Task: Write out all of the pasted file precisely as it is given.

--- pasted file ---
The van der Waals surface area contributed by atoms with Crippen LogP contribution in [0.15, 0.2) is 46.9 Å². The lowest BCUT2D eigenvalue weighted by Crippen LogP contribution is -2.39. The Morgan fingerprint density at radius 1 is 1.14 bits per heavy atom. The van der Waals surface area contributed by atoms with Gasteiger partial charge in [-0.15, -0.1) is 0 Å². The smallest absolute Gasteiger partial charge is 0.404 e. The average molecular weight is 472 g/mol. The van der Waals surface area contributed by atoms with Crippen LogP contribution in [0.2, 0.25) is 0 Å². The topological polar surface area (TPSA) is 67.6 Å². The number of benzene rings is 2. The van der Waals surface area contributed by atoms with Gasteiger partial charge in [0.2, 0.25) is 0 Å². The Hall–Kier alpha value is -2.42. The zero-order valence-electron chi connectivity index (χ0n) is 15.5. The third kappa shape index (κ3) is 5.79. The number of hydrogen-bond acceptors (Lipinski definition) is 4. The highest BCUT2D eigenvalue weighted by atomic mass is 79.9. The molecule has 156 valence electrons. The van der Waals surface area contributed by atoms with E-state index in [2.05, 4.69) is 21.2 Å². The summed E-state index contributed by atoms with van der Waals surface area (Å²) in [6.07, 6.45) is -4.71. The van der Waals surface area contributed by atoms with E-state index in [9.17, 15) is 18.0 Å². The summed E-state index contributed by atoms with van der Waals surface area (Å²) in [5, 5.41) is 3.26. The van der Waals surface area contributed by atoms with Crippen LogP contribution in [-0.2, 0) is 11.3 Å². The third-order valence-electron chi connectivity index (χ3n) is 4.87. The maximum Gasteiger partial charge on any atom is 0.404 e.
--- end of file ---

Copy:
The van der Waals surface area contributed by atoms with Crippen LogP contribution in [0.15, 0.2) is 46.9 Å². The lowest BCUT2D eigenvalue weighted by Crippen LogP contribution is -2.39. The Morgan fingerprint density at radius 1 is 1.14 bits per heavy atom. The van der Waals surface area contributed by atoms with Gasteiger partial charge in [-0.15, -0.1) is 0 Å². The smallest absolute Gasteiger partial charge is 0.404 e. The average molecular weight is 472 g/mol. The van der Waals surface area contributed by atoms with Crippen LogP contribution in [0.2, 0.25) is 0 Å². The topological polar surface area (TPSA) is 67.6 Å². The number of benzene rings is 2. The van der Waals surface area contributed by atoms with Gasteiger partial charge in [0.2, 0.25) is 0 Å². The Hall–Kier alpha value is -2.42. The zero-order valence-electron chi connectivity index (χ0n) is 15.5. The third kappa shape index (κ3) is 5.79. The number of hydrogen-bond acceptors (Lipinski definition) is 4. The highest BCUT2D eigenvalue weighted by atomic mass is 79.9. The molecule has 156 valence electrons. The van der Waals surface area contributed by atoms with E-state index in [2.05, 4.69) is 21.2 Å². The summed E-state index contributed by atoms with van der Waals surface area (Å²) in [6.07, 6.45) is -4.71. The van der Waals surface area contributed by atoms with E-state index in [9.17, 15) is 18.0 Å². The summed E-state index contributed by atoms with van der Waals surface area (Å²) in [5, 5.41) is 3.26. The van der Waals surface area contributed by atoms with Crippen LogP contribution in [-0.2, 0) is 11.3 Å². The third-order valence-electron chi connectivity index (χ3n) is 4.87. The maximum Gasteiger partial charge on any atom is 0.404 e.